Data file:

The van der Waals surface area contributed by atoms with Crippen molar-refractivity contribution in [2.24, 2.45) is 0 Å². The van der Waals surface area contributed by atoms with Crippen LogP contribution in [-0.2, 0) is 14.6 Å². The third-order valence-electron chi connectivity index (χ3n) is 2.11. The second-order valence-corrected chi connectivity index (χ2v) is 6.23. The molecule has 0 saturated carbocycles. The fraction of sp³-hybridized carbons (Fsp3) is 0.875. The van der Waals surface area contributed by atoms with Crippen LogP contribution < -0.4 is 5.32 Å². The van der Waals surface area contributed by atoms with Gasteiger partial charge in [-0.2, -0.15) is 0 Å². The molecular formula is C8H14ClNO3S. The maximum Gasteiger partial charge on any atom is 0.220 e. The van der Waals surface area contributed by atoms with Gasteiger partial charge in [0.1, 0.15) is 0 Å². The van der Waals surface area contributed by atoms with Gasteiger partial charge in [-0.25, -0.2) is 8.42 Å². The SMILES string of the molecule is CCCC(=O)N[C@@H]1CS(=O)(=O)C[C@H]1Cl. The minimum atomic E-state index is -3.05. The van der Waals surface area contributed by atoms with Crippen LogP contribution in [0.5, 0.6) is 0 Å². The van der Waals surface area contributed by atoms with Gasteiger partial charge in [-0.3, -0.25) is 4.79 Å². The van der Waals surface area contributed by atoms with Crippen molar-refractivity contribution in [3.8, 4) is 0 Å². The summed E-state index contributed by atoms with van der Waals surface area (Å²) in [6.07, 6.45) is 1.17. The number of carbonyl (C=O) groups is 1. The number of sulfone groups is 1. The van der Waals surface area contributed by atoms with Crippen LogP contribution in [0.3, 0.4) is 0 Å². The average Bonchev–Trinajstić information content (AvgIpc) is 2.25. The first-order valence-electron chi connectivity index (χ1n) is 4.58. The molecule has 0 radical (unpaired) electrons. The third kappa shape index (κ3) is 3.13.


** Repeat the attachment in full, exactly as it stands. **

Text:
The van der Waals surface area contributed by atoms with Crippen molar-refractivity contribution in [2.24, 2.45) is 0 Å². The van der Waals surface area contributed by atoms with Crippen LogP contribution in [-0.2, 0) is 14.6 Å². The third-order valence-electron chi connectivity index (χ3n) is 2.11. The second-order valence-corrected chi connectivity index (χ2v) is 6.23. The molecule has 0 saturated carbocycles. The fraction of sp³-hybridized carbons (Fsp3) is 0.875. The van der Waals surface area contributed by atoms with Crippen LogP contribution < -0.4 is 5.32 Å². The van der Waals surface area contributed by atoms with Gasteiger partial charge in [-0.2, -0.15) is 0 Å². The molecular formula is C8H14ClNO3S. The maximum Gasteiger partial charge on any atom is 0.220 e. The van der Waals surface area contributed by atoms with Gasteiger partial charge in [0.1, 0.15) is 0 Å². The van der Waals surface area contributed by atoms with Gasteiger partial charge in [-0.25, -0.2) is 8.42 Å². The SMILES string of the molecule is CCCC(=O)N[C@@H]1CS(=O)(=O)C[C@H]1Cl. The minimum atomic E-state index is -3.05. The van der Waals surface area contributed by atoms with Crippen LogP contribution in [0.5, 0.6) is 0 Å². The van der Waals surface area contributed by atoms with Gasteiger partial charge in [-0.3, -0.25) is 4.79 Å². The van der Waals surface area contributed by atoms with Crippen molar-refractivity contribution in [3.8, 4) is 0 Å². The summed E-state index contributed by atoms with van der Waals surface area (Å²) in [6.07, 6.45) is 1.17. The number of carbonyl (C=O) groups is 1. The number of sulfone groups is 1. The van der Waals surface area contributed by atoms with Crippen LogP contribution in [0.3, 0.4) is 0 Å². The average Bonchev–Trinajstić information content (AvgIpc) is 2.25. The first-order valence-electron chi connectivity index (χ1n) is 4.58. The molecule has 0 radical (unpaired) electrons. The third kappa shape index (κ3) is 3.13.